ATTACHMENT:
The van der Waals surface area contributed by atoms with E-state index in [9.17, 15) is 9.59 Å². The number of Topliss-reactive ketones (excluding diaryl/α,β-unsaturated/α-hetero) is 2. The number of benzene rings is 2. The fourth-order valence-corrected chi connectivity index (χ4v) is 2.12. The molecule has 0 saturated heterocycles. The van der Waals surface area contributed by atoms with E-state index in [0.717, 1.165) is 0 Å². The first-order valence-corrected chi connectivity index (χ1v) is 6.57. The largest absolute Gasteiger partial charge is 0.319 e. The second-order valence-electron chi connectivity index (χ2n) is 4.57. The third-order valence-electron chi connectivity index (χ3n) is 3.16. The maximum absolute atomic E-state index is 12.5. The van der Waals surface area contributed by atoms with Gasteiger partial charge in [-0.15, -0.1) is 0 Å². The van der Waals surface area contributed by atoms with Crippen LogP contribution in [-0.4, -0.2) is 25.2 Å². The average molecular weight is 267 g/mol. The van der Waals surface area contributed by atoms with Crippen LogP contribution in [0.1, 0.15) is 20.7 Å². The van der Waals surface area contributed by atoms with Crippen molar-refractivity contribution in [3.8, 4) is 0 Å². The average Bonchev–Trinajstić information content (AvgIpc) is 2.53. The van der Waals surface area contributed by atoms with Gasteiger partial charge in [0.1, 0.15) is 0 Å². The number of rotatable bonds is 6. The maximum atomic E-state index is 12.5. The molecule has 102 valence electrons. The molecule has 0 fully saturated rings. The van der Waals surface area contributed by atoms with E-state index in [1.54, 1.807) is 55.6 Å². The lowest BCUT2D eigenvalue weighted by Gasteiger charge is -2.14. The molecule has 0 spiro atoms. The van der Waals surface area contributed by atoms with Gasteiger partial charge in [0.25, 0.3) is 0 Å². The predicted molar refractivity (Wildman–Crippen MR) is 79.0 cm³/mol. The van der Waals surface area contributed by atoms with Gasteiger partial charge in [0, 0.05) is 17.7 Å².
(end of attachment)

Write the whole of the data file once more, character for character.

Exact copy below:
The van der Waals surface area contributed by atoms with E-state index in [9.17, 15) is 9.59 Å². The number of Topliss-reactive ketones (excluding diaryl/α,β-unsaturated/α-hetero) is 2. The number of benzene rings is 2. The fourth-order valence-corrected chi connectivity index (χ4v) is 2.12. The molecule has 0 saturated heterocycles. The van der Waals surface area contributed by atoms with E-state index in [0.717, 1.165) is 0 Å². The first-order valence-corrected chi connectivity index (χ1v) is 6.57. The largest absolute Gasteiger partial charge is 0.319 e. The second-order valence-electron chi connectivity index (χ2n) is 4.57. The third-order valence-electron chi connectivity index (χ3n) is 3.16. The maximum absolute atomic E-state index is 12.5. The van der Waals surface area contributed by atoms with Gasteiger partial charge in [-0.15, -0.1) is 0 Å². The van der Waals surface area contributed by atoms with Crippen LogP contribution in [-0.4, -0.2) is 25.2 Å². The average molecular weight is 267 g/mol. The van der Waals surface area contributed by atoms with Crippen LogP contribution in [0.1, 0.15) is 20.7 Å². The van der Waals surface area contributed by atoms with Crippen molar-refractivity contribution in [3.8, 4) is 0 Å². The average Bonchev–Trinajstić information content (AvgIpc) is 2.53. The van der Waals surface area contributed by atoms with Gasteiger partial charge in [0.1, 0.15) is 0 Å². The number of rotatable bonds is 6. The maximum atomic E-state index is 12.5. The molecule has 102 valence electrons. The molecule has 0 fully saturated rings. The van der Waals surface area contributed by atoms with E-state index in [1.54, 1.807) is 55.6 Å². The lowest BCUT2D eigenvalue weighted by Gasteiger charge is -2.14. The molecule has 0 spiro atoms. The van der Waals surface area contributed by atoms with Gasteiger partial charge in [0.25, 0.3) is 0 Å². The predicted molar refractivity (Wildman–Crippen MR) is 79.0 cm³/mol. The van der Waals surface area contributed by atoms with Gasteiger partial charge in [0, 0.05) is 17.7 Å².